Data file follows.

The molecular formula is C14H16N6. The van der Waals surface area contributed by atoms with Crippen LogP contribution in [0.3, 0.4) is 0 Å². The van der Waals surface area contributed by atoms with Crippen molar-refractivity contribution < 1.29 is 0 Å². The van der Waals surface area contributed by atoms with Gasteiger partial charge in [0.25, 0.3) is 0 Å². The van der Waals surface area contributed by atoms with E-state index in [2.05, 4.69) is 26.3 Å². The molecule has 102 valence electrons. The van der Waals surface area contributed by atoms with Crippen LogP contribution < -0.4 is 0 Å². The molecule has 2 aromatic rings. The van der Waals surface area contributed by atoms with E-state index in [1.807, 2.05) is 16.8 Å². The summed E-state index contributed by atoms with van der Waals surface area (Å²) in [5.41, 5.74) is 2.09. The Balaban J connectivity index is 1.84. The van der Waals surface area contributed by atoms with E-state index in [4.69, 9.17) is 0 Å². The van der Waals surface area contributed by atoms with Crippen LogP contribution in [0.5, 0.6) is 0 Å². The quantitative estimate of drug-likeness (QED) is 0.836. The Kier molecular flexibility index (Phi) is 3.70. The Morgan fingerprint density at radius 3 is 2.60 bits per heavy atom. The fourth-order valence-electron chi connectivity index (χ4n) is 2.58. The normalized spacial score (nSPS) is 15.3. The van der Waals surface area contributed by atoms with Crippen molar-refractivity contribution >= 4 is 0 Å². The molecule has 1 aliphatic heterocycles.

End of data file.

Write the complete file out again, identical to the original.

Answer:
The molecular formula is C14H16N6. The van der Waals surface area contributed by atoms with Crippen LogP contribution in [0.3, 0.4) is 0 Å². The van der Waals surface area contributed by atoms with Crippen molar-refractivity contribution < 1.29 is 0 Å². The van der Waals surface area contributed by atoms with Gasteiger partial charge in [0.25, 0.3) is 0 Å². The van der Waals surface area contributed by atoms with E-state index in [2.05, 4.69) is 26.3 Å². The molecule has 102 valence electrons. The van der Waals surface area contributed by atoms with Crippen LogP contribution < -0.4 is 0 Å². The molecule has 2 aromatic rings. The van der Waals surface area contributed by atoms with E-state index in [1.807, 2.05) is 16.8 Å². The summed E-state index contributed by atoms with van der Waals surface area (Å²) in [5.41, 5.74) is 2.09. The Balaban J connectivity index is 1.84. The van der Waals surface area contributed by atoms with E-state index in [4.69, 9.17) is 0 Å². The van der Waals surface area contributed by atoms with Crippen LogP contribution in [0.5, 0.6) is 0 Å². The quantitative estimate of drug-likeness (QED) is 0.836. The Kier molecular flexibility index (Phi) is 3.70. The Morgan fingerprint density at radius 3 is 2.60 bits per heavy atom. The fourth-order valence-electron chi connectivity index (χ4n) is 2.58. The normalized spacial score (nSPS) is 15.3. The van der Waals surface area contributed by atoms with Crippen molar-refractivity contribution >= 4 is 0 Å². The molecule has 1 aliphatic heterocycles.